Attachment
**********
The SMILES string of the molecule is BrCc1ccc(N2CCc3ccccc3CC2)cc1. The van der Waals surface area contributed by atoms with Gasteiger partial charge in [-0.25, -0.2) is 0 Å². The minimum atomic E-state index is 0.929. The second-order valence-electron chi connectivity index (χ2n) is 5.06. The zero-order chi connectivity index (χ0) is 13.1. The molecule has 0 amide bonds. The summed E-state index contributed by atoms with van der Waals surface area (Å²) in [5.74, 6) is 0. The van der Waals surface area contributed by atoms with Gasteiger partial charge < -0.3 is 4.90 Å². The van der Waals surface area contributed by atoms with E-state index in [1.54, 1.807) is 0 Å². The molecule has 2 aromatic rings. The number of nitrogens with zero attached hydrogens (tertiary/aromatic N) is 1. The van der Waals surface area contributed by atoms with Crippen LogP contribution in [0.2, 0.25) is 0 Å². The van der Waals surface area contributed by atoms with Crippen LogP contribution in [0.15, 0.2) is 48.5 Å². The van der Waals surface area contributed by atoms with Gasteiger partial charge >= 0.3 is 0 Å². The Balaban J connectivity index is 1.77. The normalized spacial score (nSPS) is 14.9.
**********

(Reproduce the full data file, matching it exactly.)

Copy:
The SMILES string of the molecule is BrCc1ccc(N2CCc3ccccc3CC2)cc1. The van der Waals surface area contributed by atoms with Gasteiger partial charge in [-0.25, -0.2) is 0 Å². The minimum atomic E-state index is 0.929. The second-order valence-electron chi connectivity index (χ2n) is 5.06. The zero-order chi connectivity index (χ0) is 13.1. The molecule has 0 amide bonds. The summed E-state index contributed by atoms with van der Waals surface area (Å²) in [5.74, 6) is 0. The van der Waals surface area contributed by atoms with Gasteiger partial charge < -0.3 is 4.90 Å². The van der Waals surface area contributed by atoms with E-state index in [1.54, 1.807) is 0 Å². The molecule has 2 aromatic rings. The number of nitrogens with zero attached hydrogens (tertiary/aromatic N) is 1. The van der Waals surface area contributed by atoms with Crippen LogP contribution in [0.2, 0.25) is 0 Å². The van der Waals surface area contributed by atoms with Crippen LogP contribution in [0.15, 0.2) is 48.5 Å². The van der Waals surface area contributed by atoms with Gasteiger partial charge >= 0.3 is 0 Å². The Balaban J connectivity index is 1.77. The normalized spacial score (nSPS) is 14.9.